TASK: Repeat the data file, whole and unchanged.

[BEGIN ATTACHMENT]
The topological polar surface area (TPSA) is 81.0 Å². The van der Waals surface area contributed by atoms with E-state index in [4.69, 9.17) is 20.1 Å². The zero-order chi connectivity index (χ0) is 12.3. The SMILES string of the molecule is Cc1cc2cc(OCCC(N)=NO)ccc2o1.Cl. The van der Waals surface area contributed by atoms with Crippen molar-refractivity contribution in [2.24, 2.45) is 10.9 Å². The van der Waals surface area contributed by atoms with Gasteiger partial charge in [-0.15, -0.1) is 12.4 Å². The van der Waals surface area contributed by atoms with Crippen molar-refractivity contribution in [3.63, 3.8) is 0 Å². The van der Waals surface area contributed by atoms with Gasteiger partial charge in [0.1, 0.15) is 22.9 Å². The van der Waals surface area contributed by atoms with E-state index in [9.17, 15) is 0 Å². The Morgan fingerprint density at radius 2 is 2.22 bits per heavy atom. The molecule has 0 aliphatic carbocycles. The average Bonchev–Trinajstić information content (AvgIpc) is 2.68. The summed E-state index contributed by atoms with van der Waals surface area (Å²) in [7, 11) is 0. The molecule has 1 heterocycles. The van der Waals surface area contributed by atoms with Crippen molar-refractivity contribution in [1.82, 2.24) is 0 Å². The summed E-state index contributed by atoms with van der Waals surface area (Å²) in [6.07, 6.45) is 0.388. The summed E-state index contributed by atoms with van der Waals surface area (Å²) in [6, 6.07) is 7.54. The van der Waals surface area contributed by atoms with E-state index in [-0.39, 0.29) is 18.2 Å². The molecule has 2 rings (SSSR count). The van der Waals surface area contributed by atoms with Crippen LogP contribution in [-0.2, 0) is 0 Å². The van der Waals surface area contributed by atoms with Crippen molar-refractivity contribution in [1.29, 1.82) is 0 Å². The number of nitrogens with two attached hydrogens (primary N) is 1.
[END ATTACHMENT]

The topological polar surface area (TPSA) is 81.0 Å². The van der Waals surface area contributed by atoms with E-state index in [4.69, 9.17) is 20.1 Å². The zero-order chi connectivity index (χ0) is 12.3. The SMILES string of the molecule is Cc1cc2cc(OCCC(N)=NO)ccc2o1.Cl. The van der Waals surface area contributed by atoms with Crippen molar-refractivity contribution in [2.24, 2.45) is 10.9 Å². The van der Waals surface area contributed by atoms with Gasteiger partial charge in [-0.15, -0.1) is 12.4 Å². The van der Waals surface area contributed by atoms with Crippen molar-refractivity contribution in [3.63, 3.8) is 0 Å². The van der Waals surface area contributed by atoms with Gasteiger partial charge in [0.1, 0.15) is 22.9 Å². The van der Waals surface area contributed by atoms with E-state index in [9.17, 15) is 0 Å². The Morgan fingerprint density at radius 2 is 2.22 bits per heavy atom. The molecule has 0 aliphatic carbocycles. The average Bonchev–Trinajstić information content (AvgIpc) is 2.68. The summed E-state index contributed by atoms with van der Waals surface area (Å²) in [7, 11) is 0. The molecule has 1 heterocycles. The van der Waals surface area contributed by atoms with Crippen molar-refractivity contribution in [1.82, 2.24) is 0 Å². The summed E-state index contributed by atoms with van der Waals surface area (Å²) in [6.07, 6.45) is 0.388. The summed E-state index contributed by atoms with van der Waals surface area (Å²) in [6, 6.07) is 7.54. The van der Waals surface area contributed by atoms with E-state index in [-0.39, 0.29) is 18.2 Å². The molecule has 2 rings (SSSR count). The van der Waals surface area contributed by atoms with Crippen LogP contribution in [-0.2, 0) is 0 Å². The van der Waals surface area contributed by atoms with Crippen molar-refractivity contribution in [1.29, 1.82) is 0 Å². The number of nitrogens with two attached hydrogens (primary N) is 1.